|Mar-17-10|| ||hedgeh0g: <if black had gotten the pieces out and castled this would not have happened. It was an un-brilliance>|
That's like saying "If Usain Bolt's competition were faster, he would not have become Olympic Champion". Sometimes brilliance is at its clearest when it's put into perspective.
|Mar-17-10|| ||donehung: Funny enough this was one of the first opening lines i ever learned. Although this line has been refuted i still find the kings gambit an amazing opening. I once owned a book by Christiansen on the gambit and was enthralled with it for sometime. It seems that at top level play white dosent get enough advantage with it to be played, but at lower levels is a good suprise weapon, and underrated for its potential for postional advantages in the endgame.|
|Mar-17-10|| ||black.pr0jekt: thats what u get for playing stupid moves|
|Mar-18-10|| ||patzer2: I accidently left the computer on overnight analyzing the Muzio gambit after 9...Qf5!|
Then I went through the variations to sort out the best of the bunch. So here's a more complete guide, using Fritz 10 with a lot of sliding back and forth at 20 ply, to busting the Muzio variation of the King's Gambit with 9...Qf5!:
9...Qf5! 10. Bxf4 Nf6! 11. Be5 (11. Nc3 d6 12. Bg5 Qxf3 13. Rxf3 Nbd7 14. Nd5 Bg7 15. Raf1 h6 16. Bxf6 Nxf6 17. Nxf6 Ke7 18. Re1+ Kd8 19. c3 h5 20. Nd5 c6 21. Rf7 Bxd4+ 22. cxd4 cxd5 ) 11... Qxf3 12. Rxf3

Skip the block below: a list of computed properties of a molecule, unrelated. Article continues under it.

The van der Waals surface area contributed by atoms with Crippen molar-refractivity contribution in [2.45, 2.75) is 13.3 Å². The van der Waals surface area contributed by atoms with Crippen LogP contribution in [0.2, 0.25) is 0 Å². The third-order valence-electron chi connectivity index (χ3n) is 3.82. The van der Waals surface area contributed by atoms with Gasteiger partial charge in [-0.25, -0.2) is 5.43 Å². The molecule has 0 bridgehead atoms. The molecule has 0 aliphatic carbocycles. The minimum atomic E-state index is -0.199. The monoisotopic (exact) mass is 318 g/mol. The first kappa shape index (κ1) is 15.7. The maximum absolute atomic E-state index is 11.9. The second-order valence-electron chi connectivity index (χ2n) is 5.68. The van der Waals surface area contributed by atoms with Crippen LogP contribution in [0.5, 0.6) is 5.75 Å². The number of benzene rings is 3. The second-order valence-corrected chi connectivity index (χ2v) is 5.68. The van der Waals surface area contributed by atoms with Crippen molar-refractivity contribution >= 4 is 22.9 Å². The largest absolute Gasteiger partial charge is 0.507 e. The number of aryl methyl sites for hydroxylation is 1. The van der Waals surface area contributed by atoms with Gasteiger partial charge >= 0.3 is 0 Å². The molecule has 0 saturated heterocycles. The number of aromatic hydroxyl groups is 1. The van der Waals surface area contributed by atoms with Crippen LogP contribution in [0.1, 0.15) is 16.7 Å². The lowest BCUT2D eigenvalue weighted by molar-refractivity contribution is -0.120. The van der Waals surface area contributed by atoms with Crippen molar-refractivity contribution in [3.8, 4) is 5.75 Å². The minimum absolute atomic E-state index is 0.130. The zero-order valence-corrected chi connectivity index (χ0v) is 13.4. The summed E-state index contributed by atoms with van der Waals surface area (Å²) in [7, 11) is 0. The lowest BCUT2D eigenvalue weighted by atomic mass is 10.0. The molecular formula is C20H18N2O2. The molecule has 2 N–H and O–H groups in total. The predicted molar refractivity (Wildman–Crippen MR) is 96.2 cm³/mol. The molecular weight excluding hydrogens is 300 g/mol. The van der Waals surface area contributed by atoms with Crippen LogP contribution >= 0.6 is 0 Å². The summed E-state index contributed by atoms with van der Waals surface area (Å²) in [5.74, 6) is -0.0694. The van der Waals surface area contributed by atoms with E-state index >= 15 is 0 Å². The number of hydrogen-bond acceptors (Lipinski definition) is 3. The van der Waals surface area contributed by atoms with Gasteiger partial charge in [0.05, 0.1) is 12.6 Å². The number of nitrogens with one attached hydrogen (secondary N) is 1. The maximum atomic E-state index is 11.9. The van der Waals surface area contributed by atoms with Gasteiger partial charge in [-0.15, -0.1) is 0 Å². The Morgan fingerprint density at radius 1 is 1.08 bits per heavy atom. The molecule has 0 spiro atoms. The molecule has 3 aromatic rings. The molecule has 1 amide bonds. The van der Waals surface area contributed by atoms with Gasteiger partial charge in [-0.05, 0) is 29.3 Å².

Bg7 13. Nc3 d6 14. Bxf6 Bxf6 15. Nd5 Bf5! 16. Rxf5 (16. Nxc7 Be4 17. Rf4 d5 18. Nxa8 Rc8 19. Raf1 Nd7 20. Nb6 axb6 ) 16... Ke6 17. Rxf6+ (17. Rh5 Bxd4+ 18. Kh1 Na6 ) 17... Kxd5 18. c3 Na6 19. Rf5+ Ke6 20. Raf1 Rae8 21. g4 Re7 (-2.16 @ 20 ply).
|Nov-25-10|| ||ketchuplover: not bad Shirov. not bad at all.|
|Nov-25-10|| ||profK: I had a Corespondence Chess colleague who spent about 3 years studying the Muzio, but never played it in CC ! However, in 12 games he played cross board, he won them all without an endgame. Pehaps the Fischer defence 3...d6 and 4...h6 was actually invented to just avoid the Muzio !!!|
|Dec-22-10|| ||kevins55555: Very similar to the Immortal game =)
Shirov has a great attacking flair=P
|Jul-20-11|| ||dadoktor: ALEXEY IS GOD :D(Not anymore tho i think he has dropped this crazy playing style and he now doesnt have the balz for it)|
|Feb-10-12|| ||computer chess guy: <patzer2: busting the Muzio variation of the King's Gambit with 9...Qf5!> After 9...Qf5 10. Bxf4 Nf6, correspondence players have often played 11. Qe2, although White's position is still difficult.|
|Mar-05-13|| ||hyperactivemodernist: Brilliant!|
|Aug-27-14|| ||kontoleon: Leads to 12.Qh5+ Qg6 13.Qe5+ Be7 14.Qxh8 Nc6 15.Qc3 Bf6 16.Qb3 Nd4 17.Re1+ Ne7, which loses a rook. Better is Bg7, leading to 12.Nc3 Ne7 13.Ne4 Qf5 14.g4 Qg6 15.Bxc7+ Kg8 16.Rae1, which loses a pawn.|
Leads to 15.Bd6 Nf6 16.Bxe7 Nxe7 17.Nxe7 Qg5 18.Ng6+ Kf7 19.Nxh8+ Kg7 20.Re7+ Kxh8 21.Qxf6+ Qxf6 22.Rxf6 Kg8, which wins a queen, a bishop, and a knight for a queen, a rook, a bishop, and two knights. Better is Nge7, leading to 15.Nxc7+ Kd8 16.Nxa8 d6 17.Qd1 Nf5 18.Qd5 Bd7, which loses a rook and a pawn.
from my chess program